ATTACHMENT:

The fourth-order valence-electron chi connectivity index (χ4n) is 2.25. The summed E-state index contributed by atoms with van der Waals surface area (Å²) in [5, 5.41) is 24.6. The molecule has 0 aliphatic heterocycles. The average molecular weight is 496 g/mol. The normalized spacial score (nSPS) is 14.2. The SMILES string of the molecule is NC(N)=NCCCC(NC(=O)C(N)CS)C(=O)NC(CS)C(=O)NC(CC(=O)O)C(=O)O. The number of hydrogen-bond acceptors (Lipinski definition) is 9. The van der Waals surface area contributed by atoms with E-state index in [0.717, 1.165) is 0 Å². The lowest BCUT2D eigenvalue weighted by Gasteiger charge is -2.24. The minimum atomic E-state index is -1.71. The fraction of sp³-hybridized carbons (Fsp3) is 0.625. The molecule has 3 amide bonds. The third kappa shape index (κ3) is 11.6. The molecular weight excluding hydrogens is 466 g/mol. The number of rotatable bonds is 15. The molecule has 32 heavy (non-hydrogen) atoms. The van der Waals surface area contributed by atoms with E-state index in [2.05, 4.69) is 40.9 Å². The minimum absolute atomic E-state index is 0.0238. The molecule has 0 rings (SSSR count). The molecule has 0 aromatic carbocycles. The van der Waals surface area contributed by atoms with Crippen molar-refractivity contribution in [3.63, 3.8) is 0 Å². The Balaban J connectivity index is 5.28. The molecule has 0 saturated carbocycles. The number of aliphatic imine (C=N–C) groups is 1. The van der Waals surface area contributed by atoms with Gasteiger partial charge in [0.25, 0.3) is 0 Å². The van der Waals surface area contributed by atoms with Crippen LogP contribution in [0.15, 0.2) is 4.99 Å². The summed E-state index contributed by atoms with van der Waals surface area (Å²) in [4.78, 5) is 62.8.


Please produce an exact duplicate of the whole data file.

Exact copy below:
The fourth-order valence-electron chi connectivity index (χ4n) is 2.25. The summed E-state index contributed by atoms with van der Waals surface area (Å²) in [5, 5.41) is 24.6. The molecule has 0 aliphatic heterocycles. The average molecular weight is 496 g/mol. The normalized spacial score (nSPS) is 14.2. The SMILES string of the molecule is NC(N)=NCCCC(NC(=O)C(N)CS)C(=O)NC(CS)C(=O)NC(CC(=O)O)C(=O)O. The number of hydrogen-bond acceptors (Lipinski definition) is 9. The van der Waals surface area contributed by atoms with E-state index in [0.717, 1.165) is 0 Å². The lowest BCUT2D eigenvalue weighted by Gasteiger charge is -2.24. The minimum atomic E-state index is -1.71. The fraction of sp³-hybridized carbons (Fsp3) is 0.625. The molecule has 3 amide bonds. The third kappa shape index (κ3) is 11.6. The molecular weight excluding hydrogens is 466 g/mol. The number of rotatable bonds is 15. The molecule has 32 heavy (non-hydrogen) atoms. The van der Waals surface area contributed by atoms with E-state index in [2.05, 4.69) is 40.9 Å². The minimum absolute atomic E-state index is 0.0238. The molecule has 0 rings (SSSR count). The molecule has 0 aromatic carbocycles. The van der Waals surface area contributed by atoms with Crippen molar-refractivity contribution in [3.63, 3.8) is 0 Å². The Balaban J connectivity index is 5.28. The molecule has 0 saturated carbocycles. The number of aliphatic imine (C=N–C) groups is 1. The van der Waals surface area contributed by atoms with Gasteiger partial charge in [0.25, 0.3) is 0 Å². The van der Waals surface area contributed by atoms with Crippen LogP contribution in [0.15, 0.2) is 4.99 Å². The summed E-state index contributed by atoms with van der Waals surface area (Å²) in [4.78, 5) is 62.8.